When a Dental Bridge Won’t Work

Bad periodontal support:  The very first requirement of a strong dental bridge is healthy natural teeth on either side. If the support for a dental bridge is poor, it could cause future issues. On top of this, if existing support for teeth is bad, the resulting bone degeneration over time (from having a prosthetic) could result in the bridge coming loose over time.

More than 3 missing teeth

It is often more affordable to replace multiple missing teeth with a partial denture. However, some patients prefer the more expensive option of multiple dental implants or multiple dental bridges.

Too Many Healthy teeth

Sometimes, having too many healthy teeth can be a problem. But only when you’re trying to install a bridge. Since a dental bridge uses adjacent teeth as supports, it’s always a shame to have to remove enamel and healthy structure from a perfectly good tooth in order to crown it for a dental bridge.  In these occasions, it’s generally preferable to use an implanted dental crown.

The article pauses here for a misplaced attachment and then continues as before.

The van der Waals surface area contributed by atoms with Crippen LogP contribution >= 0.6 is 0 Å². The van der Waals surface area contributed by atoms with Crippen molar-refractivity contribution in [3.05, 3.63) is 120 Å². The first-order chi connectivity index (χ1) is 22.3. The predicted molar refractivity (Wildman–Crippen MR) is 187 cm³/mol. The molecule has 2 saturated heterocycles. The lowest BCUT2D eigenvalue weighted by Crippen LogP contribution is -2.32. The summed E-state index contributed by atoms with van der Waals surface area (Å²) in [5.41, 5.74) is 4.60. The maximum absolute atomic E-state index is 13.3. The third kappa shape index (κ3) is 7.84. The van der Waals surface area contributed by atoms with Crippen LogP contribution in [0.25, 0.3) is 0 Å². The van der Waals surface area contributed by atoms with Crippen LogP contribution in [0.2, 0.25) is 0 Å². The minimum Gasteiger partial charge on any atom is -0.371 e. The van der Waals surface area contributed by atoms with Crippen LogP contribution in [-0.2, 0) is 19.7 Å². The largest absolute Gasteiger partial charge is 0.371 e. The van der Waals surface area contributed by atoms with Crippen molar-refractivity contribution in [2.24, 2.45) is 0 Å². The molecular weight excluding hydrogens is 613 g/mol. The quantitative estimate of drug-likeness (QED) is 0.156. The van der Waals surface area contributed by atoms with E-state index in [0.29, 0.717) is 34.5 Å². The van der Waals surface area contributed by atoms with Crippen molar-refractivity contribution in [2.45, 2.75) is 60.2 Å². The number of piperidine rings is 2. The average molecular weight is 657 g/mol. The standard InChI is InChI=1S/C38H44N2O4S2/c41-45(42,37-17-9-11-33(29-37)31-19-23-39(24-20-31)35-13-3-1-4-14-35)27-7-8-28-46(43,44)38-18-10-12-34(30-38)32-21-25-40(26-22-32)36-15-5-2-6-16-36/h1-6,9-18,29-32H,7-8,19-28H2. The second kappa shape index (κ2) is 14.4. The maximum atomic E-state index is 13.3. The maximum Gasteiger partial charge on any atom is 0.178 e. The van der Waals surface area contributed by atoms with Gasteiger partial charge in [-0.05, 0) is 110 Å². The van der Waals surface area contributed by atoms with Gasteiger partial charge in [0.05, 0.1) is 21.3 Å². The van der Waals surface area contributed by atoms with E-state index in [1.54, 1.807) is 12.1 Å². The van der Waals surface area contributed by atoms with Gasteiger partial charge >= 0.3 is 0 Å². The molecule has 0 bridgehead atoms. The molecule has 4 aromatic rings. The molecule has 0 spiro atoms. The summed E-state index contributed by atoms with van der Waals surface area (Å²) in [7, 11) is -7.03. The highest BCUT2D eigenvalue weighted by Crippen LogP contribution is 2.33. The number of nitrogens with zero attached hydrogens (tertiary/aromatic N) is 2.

Dental Bridges: the How and Why

It’s only natural that your teeth are important to you. It’s also natural to want to replace a tooth as quickly as possible in the event you’re missing one. One of the most popular solutions for replacing missing teeth is the dental bridge.

At Cypress DDS, we’re Cypress, CA’s dental bridge experts. For years, our cosmetic and restorative dentists have put their skills to the test in order to help our patients restore confidence in their smiles, while simultaneously helping to restore functionality to their teeth. Fortunately, dental bridges help us accomplish both.

What is a Dental Bridge?

It might not surprise you, but a dental bridge is actually a lot like a bridge you would use to traverse a gap in the landscape. Except, in this case, the landscape is your smile and the bridge is a dental appliance (not a series of girders and supports). However, the concept is still the same.